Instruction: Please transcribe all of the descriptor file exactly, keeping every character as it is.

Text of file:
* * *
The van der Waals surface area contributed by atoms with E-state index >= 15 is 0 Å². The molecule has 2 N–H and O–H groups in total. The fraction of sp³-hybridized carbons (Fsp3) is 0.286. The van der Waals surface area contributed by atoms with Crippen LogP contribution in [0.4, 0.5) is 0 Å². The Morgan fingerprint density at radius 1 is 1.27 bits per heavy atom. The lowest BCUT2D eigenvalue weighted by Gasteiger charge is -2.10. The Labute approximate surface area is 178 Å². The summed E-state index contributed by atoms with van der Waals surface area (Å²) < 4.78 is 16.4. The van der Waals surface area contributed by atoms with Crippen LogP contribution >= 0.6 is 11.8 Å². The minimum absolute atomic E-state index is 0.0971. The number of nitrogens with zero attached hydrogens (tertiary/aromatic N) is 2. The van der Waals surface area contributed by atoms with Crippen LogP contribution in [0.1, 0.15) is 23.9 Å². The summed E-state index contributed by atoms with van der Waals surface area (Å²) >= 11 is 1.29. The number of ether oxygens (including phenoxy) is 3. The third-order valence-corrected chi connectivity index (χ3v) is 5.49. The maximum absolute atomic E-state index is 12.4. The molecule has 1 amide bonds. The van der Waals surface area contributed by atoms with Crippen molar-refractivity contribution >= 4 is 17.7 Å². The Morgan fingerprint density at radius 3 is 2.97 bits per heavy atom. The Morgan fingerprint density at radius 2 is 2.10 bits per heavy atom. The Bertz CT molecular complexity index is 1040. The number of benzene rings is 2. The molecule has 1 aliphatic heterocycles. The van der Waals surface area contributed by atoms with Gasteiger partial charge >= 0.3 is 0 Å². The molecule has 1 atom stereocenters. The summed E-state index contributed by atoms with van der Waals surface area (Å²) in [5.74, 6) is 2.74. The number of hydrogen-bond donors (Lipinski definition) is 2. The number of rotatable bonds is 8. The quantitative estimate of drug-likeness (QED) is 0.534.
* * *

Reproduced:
The van der Waals surface area contributed by atoms with E-state index >= 15 is 0 Å². The molecule has 2 N–H and O–H groups in total. The fraction of sp³-hybridized carbons (Fsp3) is 0.286. The van der Waals surface area contributed by atoms with Crippen LogP contribution in [0.4, 0.5) is 0 Å². The Morgan fingerprint density at radius 1 is 1.27 bits per heavy atom. The lowest BCUT2D eigenvalue weighted by Gasteiger charge is -2.10. The Labute approximate surface area is 178 Å². The summed E-state index contributed by atoms with van der Waals surface area (Å²) < 4.78 is 16.4. The van der Waals surface area contributed by atoms with Crippen LogP contribution >= 0.6 is 11.8 Å². The minimum absolute atomic E-state index is 0.0971. The number of nitrogens with zero attached hydrogens (tertiary/aromatic N) is 2. The van der Waals surface area contributed by atoms with Crippen LogP contribution in [0.1, 0.15) is 23.9 Å². The summed E-state index contributed by atoms with van der Waals surface area (Å²) >= 11 is 1.29. The number of ether oxygens (including phenoxy) is 3. The third-order valence-corrected chi connectivity index (χ3v) is 5.49. The maximum absolute atomic E-state index is 12.4. The molecule has 1 amide bonds. The van der Waals surface area contributed by atoms with Crippen molar-refractivity contribution >= 4 is 17.7 Å². The Morgan fingerprint density at radius 3 is 2.97 bits per heavy atom. The Morgan fingerprint density at radius 2 is 2.10 bits per heavy atom. The Bertz CT molecular complexity index is 1040. The number of benzene rings is 2. The molecule has 1 aliphatic heterocycles. The van der Waals surface area contributed by atoms with Gasteiger partial charge >= 0.3 is 0 Å². The molecule has 1 atom stereocenters. The summed E-state index contributed by atoms with van der Waals surface area (Å²) in [5.74, 6) is 2.74. The number of hydrogen-bond donors (Lipinski definition) is 2. The number of rotatable bonds is 8. The quantitative estimate of drug-likeness (QED) is 0.534.